Last Sunday night, the Broncos and Chiefs squared off in a crucial AFC West battle. Currently only two games separate three teams in that division. As the season winds down, the winner of this game would have a huge advantage in the wild card chase.
Tied at 27, the game went into overtime. With time expiring in overtime, facing a fourth-down decision to either punt or try a very long field goal, Denver coach Gary Kubiak decided to let his generally steady kicker attempt a 62-yarder.
That miss gave Kansas City a chance, with the limited time remaining and advantageous field position, to drive downfield and kick a game-winning field goal of their own… which they did.
Many Monday morning quarterbacks second-guessed Kubiak’s decision to allow his kicker to attempt such a long field goal in sub-optimal weather but had Kubiak punted and played for the tie, he would have been second-guessed for that decision as well.
NFL coaches are paid top dollar to make these calls. It’s up to their players to execute. The Broncos could miss the playoffs as a result of that loss.
This past Sunday, the Falcons scored a last minute touchdown to go up by a single point over the Arizona Cardinals. Like splitting aces or doubling down on eleven at the blackjack table, the book tells you in that situation, you go for two. The two-point conversion puts you up by three meaning your opponent can only tie with a field goal.
Things didn’t go as planned for Atlanta. Matt Ryan threw an ill-advised pass to safety Eric Berry (who plays for the opposing team) and who ran it back to turn Atlanta’s one point lead into a one-point deficit. It was the first time in NFL history a game had ended in that fashion, partially because the rule was recently changed to allow two points if you run one of those conversions back. Either way, that loss will sting Atlanta for some time to come.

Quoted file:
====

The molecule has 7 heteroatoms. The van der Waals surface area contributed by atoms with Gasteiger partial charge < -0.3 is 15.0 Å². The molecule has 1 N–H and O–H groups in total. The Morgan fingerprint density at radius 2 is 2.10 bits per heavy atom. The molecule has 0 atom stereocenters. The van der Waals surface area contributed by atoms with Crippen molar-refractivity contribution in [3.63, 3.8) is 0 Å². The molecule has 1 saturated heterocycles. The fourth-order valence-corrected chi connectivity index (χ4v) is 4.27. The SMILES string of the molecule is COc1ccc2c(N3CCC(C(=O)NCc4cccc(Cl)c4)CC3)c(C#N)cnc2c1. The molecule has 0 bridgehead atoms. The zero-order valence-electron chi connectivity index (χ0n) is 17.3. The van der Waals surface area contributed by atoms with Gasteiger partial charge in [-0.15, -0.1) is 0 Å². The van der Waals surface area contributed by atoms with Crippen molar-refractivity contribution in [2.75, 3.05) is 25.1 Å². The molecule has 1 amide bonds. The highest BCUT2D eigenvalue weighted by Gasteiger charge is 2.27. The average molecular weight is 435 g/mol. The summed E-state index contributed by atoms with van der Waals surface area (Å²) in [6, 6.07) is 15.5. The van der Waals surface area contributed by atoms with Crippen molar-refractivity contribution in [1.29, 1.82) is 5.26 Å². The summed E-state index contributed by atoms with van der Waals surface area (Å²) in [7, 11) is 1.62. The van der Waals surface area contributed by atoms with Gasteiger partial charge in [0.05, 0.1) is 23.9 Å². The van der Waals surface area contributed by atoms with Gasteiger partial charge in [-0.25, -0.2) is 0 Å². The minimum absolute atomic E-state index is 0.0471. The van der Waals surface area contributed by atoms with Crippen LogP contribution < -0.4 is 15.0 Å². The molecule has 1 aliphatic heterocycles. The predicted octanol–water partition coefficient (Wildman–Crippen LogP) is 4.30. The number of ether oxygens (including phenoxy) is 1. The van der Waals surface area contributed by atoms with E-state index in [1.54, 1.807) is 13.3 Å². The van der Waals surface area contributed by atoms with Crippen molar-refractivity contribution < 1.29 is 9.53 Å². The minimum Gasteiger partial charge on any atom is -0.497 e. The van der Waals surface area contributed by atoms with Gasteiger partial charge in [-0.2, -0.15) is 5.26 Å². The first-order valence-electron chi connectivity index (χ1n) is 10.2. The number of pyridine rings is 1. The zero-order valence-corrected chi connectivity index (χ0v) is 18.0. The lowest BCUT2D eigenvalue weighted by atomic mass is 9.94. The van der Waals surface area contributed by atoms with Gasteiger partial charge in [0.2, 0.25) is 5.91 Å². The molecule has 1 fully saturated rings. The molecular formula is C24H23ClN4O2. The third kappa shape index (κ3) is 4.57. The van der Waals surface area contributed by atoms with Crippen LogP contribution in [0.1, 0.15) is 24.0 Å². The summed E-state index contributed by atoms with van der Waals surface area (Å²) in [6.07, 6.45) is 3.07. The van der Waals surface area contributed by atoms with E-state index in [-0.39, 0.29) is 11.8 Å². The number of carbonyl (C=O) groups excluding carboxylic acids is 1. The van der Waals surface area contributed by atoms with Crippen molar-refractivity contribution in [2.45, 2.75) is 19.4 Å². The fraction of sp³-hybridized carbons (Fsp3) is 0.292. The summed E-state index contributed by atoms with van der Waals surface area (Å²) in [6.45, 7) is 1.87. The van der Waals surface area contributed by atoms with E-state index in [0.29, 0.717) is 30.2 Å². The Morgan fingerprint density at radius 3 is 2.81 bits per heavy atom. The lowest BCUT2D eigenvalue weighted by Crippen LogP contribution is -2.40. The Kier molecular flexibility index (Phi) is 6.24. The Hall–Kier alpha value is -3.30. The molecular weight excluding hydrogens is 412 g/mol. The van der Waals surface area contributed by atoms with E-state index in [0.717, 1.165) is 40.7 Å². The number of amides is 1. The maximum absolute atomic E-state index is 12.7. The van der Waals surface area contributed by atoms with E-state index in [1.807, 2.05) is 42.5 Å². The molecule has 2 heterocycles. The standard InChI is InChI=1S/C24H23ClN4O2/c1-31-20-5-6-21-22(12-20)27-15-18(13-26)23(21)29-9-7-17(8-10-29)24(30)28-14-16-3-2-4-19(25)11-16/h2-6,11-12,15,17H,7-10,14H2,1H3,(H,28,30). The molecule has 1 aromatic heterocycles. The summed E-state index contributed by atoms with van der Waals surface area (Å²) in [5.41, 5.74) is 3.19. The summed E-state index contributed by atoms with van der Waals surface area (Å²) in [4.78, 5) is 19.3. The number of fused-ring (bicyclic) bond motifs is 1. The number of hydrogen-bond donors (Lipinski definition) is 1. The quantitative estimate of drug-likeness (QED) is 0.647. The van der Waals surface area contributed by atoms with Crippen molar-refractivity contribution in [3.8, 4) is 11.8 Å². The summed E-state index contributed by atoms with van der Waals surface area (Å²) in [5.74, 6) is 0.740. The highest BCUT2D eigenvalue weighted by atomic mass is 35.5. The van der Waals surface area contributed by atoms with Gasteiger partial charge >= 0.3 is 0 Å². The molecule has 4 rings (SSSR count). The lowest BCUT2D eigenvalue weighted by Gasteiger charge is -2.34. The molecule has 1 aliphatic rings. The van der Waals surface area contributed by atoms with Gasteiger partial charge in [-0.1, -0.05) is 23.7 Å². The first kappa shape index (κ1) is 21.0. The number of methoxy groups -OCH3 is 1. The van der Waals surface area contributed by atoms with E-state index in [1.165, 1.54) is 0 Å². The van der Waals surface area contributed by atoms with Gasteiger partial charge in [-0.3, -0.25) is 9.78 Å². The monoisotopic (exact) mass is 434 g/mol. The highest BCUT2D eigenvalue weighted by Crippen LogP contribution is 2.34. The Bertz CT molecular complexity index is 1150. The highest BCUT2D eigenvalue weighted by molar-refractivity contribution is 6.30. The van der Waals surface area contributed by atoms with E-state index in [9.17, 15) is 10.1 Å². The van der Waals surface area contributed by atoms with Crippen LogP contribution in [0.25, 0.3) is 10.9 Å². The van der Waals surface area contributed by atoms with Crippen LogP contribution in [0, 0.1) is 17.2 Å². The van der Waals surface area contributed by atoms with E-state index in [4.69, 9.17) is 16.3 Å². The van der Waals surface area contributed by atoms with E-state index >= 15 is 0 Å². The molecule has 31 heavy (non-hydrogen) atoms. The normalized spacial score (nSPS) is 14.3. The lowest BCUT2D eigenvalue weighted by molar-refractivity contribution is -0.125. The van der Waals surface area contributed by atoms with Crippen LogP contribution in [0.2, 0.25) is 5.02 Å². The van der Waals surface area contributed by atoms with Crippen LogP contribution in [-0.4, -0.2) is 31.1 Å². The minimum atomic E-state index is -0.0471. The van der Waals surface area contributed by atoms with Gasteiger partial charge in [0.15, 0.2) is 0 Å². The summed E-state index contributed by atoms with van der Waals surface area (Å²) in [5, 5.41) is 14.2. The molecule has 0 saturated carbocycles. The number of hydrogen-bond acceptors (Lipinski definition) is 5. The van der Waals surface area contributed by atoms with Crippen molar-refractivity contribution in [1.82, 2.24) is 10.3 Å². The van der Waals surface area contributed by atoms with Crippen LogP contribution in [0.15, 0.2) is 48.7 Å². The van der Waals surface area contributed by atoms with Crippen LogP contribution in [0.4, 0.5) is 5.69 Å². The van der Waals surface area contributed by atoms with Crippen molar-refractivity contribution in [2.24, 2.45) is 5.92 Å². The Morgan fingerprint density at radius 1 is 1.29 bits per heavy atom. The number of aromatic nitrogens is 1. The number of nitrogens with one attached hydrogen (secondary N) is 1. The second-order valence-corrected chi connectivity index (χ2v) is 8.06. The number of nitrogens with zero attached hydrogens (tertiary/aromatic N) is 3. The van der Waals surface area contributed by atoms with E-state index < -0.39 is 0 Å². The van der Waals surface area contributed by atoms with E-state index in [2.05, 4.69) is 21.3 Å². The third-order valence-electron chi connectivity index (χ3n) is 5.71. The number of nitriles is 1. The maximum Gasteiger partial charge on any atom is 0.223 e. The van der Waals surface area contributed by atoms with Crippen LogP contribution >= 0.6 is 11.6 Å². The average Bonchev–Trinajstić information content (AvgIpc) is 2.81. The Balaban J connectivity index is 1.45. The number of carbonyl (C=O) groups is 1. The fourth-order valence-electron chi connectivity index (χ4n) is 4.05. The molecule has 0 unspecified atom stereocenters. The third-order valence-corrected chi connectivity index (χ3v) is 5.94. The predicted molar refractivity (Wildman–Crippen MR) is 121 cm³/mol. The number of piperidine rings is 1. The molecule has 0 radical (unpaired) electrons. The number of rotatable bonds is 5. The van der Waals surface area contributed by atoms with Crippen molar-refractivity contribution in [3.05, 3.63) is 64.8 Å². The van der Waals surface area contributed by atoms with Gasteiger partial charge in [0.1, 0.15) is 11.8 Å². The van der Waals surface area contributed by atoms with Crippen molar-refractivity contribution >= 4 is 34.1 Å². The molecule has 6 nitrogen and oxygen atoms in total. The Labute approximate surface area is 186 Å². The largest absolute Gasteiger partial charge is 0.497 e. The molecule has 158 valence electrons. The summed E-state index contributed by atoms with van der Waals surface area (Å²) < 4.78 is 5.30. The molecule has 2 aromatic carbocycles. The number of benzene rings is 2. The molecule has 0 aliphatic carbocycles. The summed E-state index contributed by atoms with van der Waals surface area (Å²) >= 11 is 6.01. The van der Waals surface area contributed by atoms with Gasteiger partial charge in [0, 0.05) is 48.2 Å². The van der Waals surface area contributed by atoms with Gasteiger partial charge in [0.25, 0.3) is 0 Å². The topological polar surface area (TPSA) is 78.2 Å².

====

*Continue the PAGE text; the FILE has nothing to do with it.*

Like Kubiak’s decision in Denver last week, Dan Quinn’s call to go for two was the right one. The play he called was not.
On Sunday night, Panthers coach Ron Rivera was seen talking to his MVP quarterback Cam Newton as they got off the team bus. At first, no one knew what this was about. It later turned out that Newton would be suspended the start of the game for not following the team dress code. Without rules, there is anarchy. Without a tie, Cam would not start.
In place of the swiftly suspended Newton, back-up Derek Anderson got the nod. He summarily threw an interception on the game’s very first play resulting in a Seattle field goal and a lead they would never relinquish. The Panthers ended up losing 40-7.
Many questioned Rivera’s decision to bench his star quarterback in such a big game but rules are rules. Newton later said all the right things, that he respected Rivera’s decision and that he understood that team rules are in place for a reason.
Like Kubiak and Quinn before him, Rivera made a decision that cost him team a win… but was right for doing so.
And finally, we have a coach whose decision may have cost his team the biggest win of all.
Switching to the college ranks, after his team’s incredulous victory in the Big Ten Championship Game, Penn State head coach James Franklin could have lobbied for his team to make college football’s final four. After all, an argument could have been made. Instead he took the high road, we think. When asked whether his team belonged in the college football playoff, Franklin used words like “honored” and “appreciative” and “opportunities” to describe his team’s Big Ten championship… and ultimate Rose Bowl bid.
I’m not one to play hypothetical here but you can bet your bottom dollar if the situations were reversed and a much higher-profile coach like Urban Meyer were the coach of Penn State, he’d be lobbying his ass off to get into that final four. I get that Franklin wants to set a good example for his kids but screw the politeness; he should have at least made a play for what he thought was rightfully his.
A harder stance by Franklin, while still appreciative of the opportunity, might have influenced a committee to take a closer look at who to include and who to leave out.
Instead, Franklin, his boys and their Big Ten championship will be off to Pasadena.
Coaches make tough calls. They are constantly under the microscope for all us to sit and criticize. All these coaches made the right calls and ended up getting the short end of the stick. None of these four suffer from job insecurity, at least not at the moment, but losses are never good for a resume. And sometimes nice guys finish last.